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One of the major problems of teaching people multiplication facts are the "hard" numbers of 6,7,8,9,10. A teacher I always is looking for ways to make it easier for students to learn and I think I found one in the "Hand Held Calculator". I found this a easy method to teach and something that allows parents a way to be a part of their childerns math education.

It starts simply enough with a close fist with the thumbs facing upwards. With one hand you raise the thumb pointing it up while the rest of the fingers remain closed, this represents "six". When the thumb and the "pointer" finger are extended together with the three other fingers closed, this represents "seven". The thumb, pointer, and middle finger extended with the remaining two fingers folded is "eight". When the thumb, pointer, middle, and ring fingers are all extended leaving only the "pinky" folded "nine" is represented. When the hand is completely open you have ten.

You should do this on both hands stating each number as you point it out. This is repeated until 6, 7, 8, 9, 10 are understood and demostrated on both hands. Once that is done you can begin to use the calculator!

Here's how it works: Suppose you ask to have your student multiply 8 times 7. On one hand he/she would extend the thumb, pointer, and middle fingers (the representation of 8). On the other hand you would extend the thumb and the pointer finger (this is 7). Now you begin by counting the extended fingers as 10 each. There are five of them so your count is 10, 20, 30, 40, 50. This 50 is the first part now comes the next step which is to look at the folded finger on each hand. On one hand you have two and the other you have three. You multiply the folded fingers and you have "2 times 3" or 6. The 6 is added to the fifty you already have and you have the answer 50 plus 6 or 56!

This method is always the same and works with all the multiplication facts from 6 times 6 through 10 times 10! You count the extended fingers as ten each; multiply the folded fingers on each hand by each other and add the result to the extended count.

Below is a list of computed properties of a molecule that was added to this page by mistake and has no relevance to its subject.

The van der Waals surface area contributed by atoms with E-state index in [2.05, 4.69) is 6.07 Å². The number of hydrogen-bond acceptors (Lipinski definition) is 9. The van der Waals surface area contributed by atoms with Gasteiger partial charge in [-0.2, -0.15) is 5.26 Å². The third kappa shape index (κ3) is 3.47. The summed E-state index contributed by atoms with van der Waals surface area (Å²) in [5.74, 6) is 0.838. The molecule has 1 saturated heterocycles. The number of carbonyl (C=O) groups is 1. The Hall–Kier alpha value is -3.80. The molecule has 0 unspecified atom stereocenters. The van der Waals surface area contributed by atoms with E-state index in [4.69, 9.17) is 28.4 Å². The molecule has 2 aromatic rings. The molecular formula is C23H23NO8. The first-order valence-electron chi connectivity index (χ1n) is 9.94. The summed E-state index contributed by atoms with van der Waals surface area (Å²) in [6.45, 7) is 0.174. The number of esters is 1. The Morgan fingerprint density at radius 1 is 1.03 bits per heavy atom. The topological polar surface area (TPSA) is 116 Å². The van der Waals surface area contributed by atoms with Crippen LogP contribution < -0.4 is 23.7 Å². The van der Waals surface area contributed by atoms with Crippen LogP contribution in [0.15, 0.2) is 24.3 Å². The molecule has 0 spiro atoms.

This calculator is available to anyone with five fingers on each hand and provides a way to reduce the anxiety of multiplying some of the "hardest" facts on the multiplication table.

It starts simply enough with a close fist with the thumbs facing upwards. With one hand you raise the thumb pointing it up while the rest of the fingers remain closed, this represents "six". When the thumb and the "pointer" finger are extended together with the three other fingers closed, this represents "seven". The thumb, pointer, and middle finger extended with the remaining two fingers folded is "eight". When the thumb, pointer, middle, and ring fingers are all extended leaving only the "pinky" folded "nine" is represented. When the hand is completely open you have ten.

You should do this on both hands stating each number as you point it out. This is repeated until 6, 7, 8, 9, 10 are understood and demostrated on both hands. Once that is done you can begin to use the calculator!

Here's how it works: Suppose you ask to have your student multiply 8 times 7. On one hand he/she would extend the thumb, pointer, and middle fingers (the representation of 8). On the other hand you would extend the thumb and the pointer finger (this is 7). Now you begin by counting the extended fingers as 10 each. There are five of them so your count is 10, 20, 30, 40, 50. This 50 is the first part now comes the next step which is to look at the folded finger on each hand. On one hand you have two and the other you have three. You multiply the folded fingers and you have "2 times 3" or 6. The 6 is added to the fifty you already have and you have the answer 50 plus 6 or 56!

This method is always the same and works with all the multiplication facts from 6 times 6 through 10 times 10! You count the extended fingers as ten each; multiply the folded fingers on each hand by each other and add the result to the extended count.

This calculator is available to anyone with five fingers on each hand and provides a way to reduce the anxiety of multiplying some of the "hardest" facts on the multiplication table.